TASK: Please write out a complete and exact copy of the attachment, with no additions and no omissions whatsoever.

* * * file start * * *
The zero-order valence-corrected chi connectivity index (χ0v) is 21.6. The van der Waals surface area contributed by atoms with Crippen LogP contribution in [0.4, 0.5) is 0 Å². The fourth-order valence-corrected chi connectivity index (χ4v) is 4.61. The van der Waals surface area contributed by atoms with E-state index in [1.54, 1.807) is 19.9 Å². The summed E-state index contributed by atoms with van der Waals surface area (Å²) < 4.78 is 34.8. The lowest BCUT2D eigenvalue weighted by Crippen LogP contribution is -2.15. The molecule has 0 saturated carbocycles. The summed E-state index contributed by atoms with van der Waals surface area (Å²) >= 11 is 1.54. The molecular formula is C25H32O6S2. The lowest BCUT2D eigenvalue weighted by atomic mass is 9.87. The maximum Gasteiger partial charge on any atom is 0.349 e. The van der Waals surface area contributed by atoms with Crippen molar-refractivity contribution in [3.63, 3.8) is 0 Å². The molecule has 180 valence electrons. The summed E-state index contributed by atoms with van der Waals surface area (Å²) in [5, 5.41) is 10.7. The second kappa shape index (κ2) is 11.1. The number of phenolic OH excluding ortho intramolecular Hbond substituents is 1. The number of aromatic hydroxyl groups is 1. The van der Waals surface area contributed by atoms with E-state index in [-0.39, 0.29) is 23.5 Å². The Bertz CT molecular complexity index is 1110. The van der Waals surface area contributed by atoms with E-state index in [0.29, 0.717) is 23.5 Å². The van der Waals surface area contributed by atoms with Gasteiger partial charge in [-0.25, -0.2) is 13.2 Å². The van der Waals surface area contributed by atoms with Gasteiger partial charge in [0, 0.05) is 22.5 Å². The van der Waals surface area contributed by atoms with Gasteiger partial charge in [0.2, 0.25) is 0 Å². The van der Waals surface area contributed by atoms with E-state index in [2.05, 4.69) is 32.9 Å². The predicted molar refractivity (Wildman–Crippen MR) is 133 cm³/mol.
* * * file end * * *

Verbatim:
The zero-order valence-corrected chi connectivity index (χ0v) is 21.6. The van der Waals surface area contributed by atoms with Crippen LogP contribution in [0.4, 0.5) is 0 Å². The fourth-order valence-corrected chi connectivity index (χ4v) is 4.61. The van der Waals surface area contributed by atoms with E-state index in [1.54, 1.807) is 19.9 Å². The summed E-state index contributed by atoms with van der Waals surface area (Å²) < 4.78 is 34.8. The lowest BCUT2D eigenvalue weighted by Crippen LogP contribution is -2.15. The molecule has 0 saturated carbocycles. The summed E-state index contributed by atoms with van der Waals surface area (Å²) >= 11 is 1.54. The molecular formula is C25H32O6S2. The lowest BCUT2D eigenvalue weighted by atomic mass is 9.87. The maximum Gasteiger partial charge on any atom is 0.349 e. The van der Waals surface area contributed by atoms with Crippen molar-refractivity contribution in [3.63, 3.8) is 0 Å². The molecule has 180 valence electrons. The summed E-state index contributed by atoms with van der Waals surface area (Å²) in [5, 5.41) is 10.7. The second kappa shape index (κ2) is 11.1. The number of phenolic OH excluding ortho intramolecular Hbond substituents is 1. The number of aromatic hydroxyl groups is 1. The van der Waals surface area contributed by atoms with E-state index in [-0.39, 0.29) is 23.5 Å². The Bertz CT molecular complexity index is 1110. The van der Waals surface area contributed by atoms with E-state index in [0.29, 0.717) is 23.5 Å². The van der Waals surface area contributed by atoms with Gasteiger partial charge in [-0.25, -0.2) is 13.2 Å². The van der Waals surface area contributed by atoms with Gasteiger partial charge in [0, 0.05) is 22.5 Å². The van der Waals surface area contributed by atoms with Gasteiger partial charge in [0.2, 0.25) is 0 Å². The van der Waals surface area contributed by atoms with E-state index in [2.05, 4.69) is 32.9 Å². The predicted molar refractivity (Wildman–Crippen MR) is 133 cm³/mol.